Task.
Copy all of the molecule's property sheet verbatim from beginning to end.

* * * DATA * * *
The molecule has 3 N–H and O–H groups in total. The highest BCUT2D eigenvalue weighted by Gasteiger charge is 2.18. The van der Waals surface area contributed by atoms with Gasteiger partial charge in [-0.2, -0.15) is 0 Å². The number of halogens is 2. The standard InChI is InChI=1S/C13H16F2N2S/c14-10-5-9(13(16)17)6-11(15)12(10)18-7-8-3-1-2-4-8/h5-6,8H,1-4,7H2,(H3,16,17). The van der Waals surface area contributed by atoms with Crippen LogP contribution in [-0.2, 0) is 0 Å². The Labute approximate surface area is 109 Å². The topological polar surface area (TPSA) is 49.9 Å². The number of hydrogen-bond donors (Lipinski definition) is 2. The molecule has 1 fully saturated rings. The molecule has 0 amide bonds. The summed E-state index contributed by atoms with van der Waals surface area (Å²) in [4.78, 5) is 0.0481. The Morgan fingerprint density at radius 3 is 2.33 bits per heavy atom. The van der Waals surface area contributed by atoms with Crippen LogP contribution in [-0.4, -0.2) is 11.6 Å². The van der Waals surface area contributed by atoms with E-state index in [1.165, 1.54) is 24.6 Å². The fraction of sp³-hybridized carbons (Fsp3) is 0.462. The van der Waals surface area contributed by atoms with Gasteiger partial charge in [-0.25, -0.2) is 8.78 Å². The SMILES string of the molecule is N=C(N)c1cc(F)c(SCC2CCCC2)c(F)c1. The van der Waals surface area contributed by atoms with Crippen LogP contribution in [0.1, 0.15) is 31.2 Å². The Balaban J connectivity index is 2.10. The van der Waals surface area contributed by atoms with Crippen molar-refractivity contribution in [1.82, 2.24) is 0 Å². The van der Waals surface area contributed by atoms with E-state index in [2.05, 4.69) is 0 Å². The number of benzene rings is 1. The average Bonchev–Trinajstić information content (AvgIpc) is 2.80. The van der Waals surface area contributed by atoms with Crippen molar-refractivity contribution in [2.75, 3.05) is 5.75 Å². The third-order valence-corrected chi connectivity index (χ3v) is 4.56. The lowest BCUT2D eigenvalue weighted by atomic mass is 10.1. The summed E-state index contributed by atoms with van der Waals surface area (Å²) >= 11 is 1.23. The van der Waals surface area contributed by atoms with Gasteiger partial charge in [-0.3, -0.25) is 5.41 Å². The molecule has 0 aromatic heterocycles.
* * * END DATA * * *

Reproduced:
The molecule has 3 N–H and O–H groups in total. The highest BCUT2D eigenvalue weighted by Gasteiger charge is 2.18. The van der Waals surface area contributed by atoms with Gasteiger partial charge in [-0.2, -0.15) is 0 Å². The number of halogens is 2. The standard InChI is InChI=1S/C13H16F2N2S/c14-10-5-9(13(16)17)6-11(15)12(10)18-7-8-3-1-2-4-8/h5-6,8H,1-4,7H2,(H3,16,17). The van der Waals surface area contributed by atoms with Crippen LogP contribution in [-0.2, 0) is 0 Å². The Labute approximate surface area is 109 Å². The topological polar surface area (TPSA) is 49.9 Å². The number of hydrogen-bond donors (Lipinski definition) is 2. The molecule has 1 fully saturated rings. The molecule has 0 amide bonds. The summed E-state index contributed by atoms with van der Waals surface area (Å²) in [4.78, 5) is 0.0481. The Morgan fingerprint density at radius 3 is 2.33 bits per heavy atom. The van der Waals surface area contributed by atoms with Crippen LogP contribution in [-0.4, -0.2) is 11.6 Å². The van der Waals surface area contributed by atoms with E-state index in [1.165, 1.54) is 24.6 Å². The fraction of sp³-hybridized carbons (Fsp3) is 0.462. The van der Waals surface area contributed by atoms with Gasteiger partial charge in [-0.25, -0.2) is 8.78 Å². The SMILES string of the molecule is N=C(N)c1cc(F)c(SCC2CCCC2)c(F)c1. The van der Waals surface area contributed by atoms with Crippen LogP contribution in [0.1, 0.15) is 31.2 Å². The Balaban J connectivity index is 2.10. The van der Waals surface area contributed by atoms with Crippen molar-refractivity contribution in [1.82, 2.24) is 0 Å². The van der Waals surface area contributed by atoms with E-state index in [2.05, 4.69) is 0 Å². The number of benzene rings is 1. The average Bonchev–Trinajstić information content (AvgIpc) is 2.80. The van der Waals surface area contributed by atoms with Crippen molar-refractivity contribution in [2.75, 3.05) is 5.75 Å². The third-order valence-corrected chi connectivity index (χ3v) is 4.56. The lowest BCUT2D eigenvalue weighted by atomic mass is 10.1. The summed E-state index contributed by atoms with van der Waals surface area (Å²) >= 11 is 1.23. The van der Waals surface area contributed by atoms with Gasteiger partial charge in [-0.3, -0.25) is 5.41 Å². The molecule has 0 aromatic heterocycles.